Once upon a time, a friend of mine used to carry a dark permanent marker in her capacious, overflowing purse that had one purpose and one purpose only. No matter where they appeared or on what, this was her mission: to eradicate any and all erroneously-placed apostrophes with which she came into contact. Sometimes she had trouble finding pens or datebook or the like, but she always knew where that marker was and she never hesitated to use it.
True story. She was so dedicated to her cause that she was almost an apostrophe vigilante, and woe betide the person(s) who argued with her right to correct any miscreant little squiggles. No one could ever win, though, because she knew her apostrophes and she knew she did.
Those innocent little vertical punctuation marks drive everyone crazy, but the difference a correctly-placed apostrophe makes can be important. So let’s go a few rounds with my friend and see if she’d need her permanent marker for our own writing!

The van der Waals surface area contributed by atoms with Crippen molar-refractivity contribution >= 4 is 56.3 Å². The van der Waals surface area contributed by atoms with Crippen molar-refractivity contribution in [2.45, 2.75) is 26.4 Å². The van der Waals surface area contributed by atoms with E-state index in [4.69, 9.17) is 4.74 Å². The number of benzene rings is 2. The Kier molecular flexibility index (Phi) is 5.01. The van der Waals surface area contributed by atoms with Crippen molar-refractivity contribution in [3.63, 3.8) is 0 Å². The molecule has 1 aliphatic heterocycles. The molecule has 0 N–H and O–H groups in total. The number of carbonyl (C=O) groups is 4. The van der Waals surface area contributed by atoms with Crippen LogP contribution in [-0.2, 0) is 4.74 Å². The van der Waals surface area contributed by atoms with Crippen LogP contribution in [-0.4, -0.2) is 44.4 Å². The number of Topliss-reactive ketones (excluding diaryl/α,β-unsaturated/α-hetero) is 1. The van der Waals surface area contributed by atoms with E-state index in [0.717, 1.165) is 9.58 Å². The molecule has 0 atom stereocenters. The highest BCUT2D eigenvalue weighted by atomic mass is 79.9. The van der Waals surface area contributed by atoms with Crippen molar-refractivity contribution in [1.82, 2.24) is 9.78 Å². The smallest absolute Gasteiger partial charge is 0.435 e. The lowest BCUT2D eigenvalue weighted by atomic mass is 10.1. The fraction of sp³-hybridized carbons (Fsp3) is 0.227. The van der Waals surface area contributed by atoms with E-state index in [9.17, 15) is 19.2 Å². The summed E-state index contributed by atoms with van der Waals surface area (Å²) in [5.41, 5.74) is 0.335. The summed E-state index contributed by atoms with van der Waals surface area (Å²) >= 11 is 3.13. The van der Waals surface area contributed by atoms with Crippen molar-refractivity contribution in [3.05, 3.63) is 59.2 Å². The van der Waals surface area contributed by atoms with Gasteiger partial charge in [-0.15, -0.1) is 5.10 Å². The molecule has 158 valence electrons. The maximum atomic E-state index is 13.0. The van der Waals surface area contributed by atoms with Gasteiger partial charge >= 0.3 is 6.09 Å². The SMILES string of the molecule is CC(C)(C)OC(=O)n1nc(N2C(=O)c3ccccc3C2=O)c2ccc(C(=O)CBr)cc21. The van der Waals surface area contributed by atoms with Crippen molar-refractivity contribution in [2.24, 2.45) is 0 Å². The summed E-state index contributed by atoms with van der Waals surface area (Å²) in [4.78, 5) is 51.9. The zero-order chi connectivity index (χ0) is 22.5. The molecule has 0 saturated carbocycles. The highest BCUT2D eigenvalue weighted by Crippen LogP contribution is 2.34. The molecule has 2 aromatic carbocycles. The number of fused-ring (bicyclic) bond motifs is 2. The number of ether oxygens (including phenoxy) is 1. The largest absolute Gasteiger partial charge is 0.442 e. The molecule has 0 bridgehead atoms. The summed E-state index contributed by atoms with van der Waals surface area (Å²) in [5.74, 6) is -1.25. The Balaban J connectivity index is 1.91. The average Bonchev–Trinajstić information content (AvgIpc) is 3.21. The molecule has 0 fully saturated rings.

The 1960’s was a decadent decade. The 1960s was a decadent decade.
Turn left at the Knapps’ house. Turn left at the Knapp’s house.
Please bring in the plants tonight! Please bring in the plant’s tonight!
There are more examples below, but this is a good start. I have no doubt all readers and writers are quick to note that the top right example, the second on the left and the third on the left are the correct ways to use – or not use – apostrophes in these specific instances.
If one uses an apostrophe in a date, as well as the third example on the right, the apostrophe denotes ownership. So you might ask yourself as you write, ‘the 1960’s … what? What did they own?’ The same thing with the plant example: if we write ‘bring in the plant’s …’ an editor will (or should) say ‘bring in the plant’s what? The plant’s dirt? Bugs?’ In this case too, the apostrophe indicates a single plant; the correct example on the left obviously shows there are more plants than one.
One of the examples in the middle is much too prevalent in today’s writing world. Again we’ve got an issue of ownership, which in this case is correct to connote; at the same time there’s the singular/plural agreement and punctuation to deal with. What to do, what to do?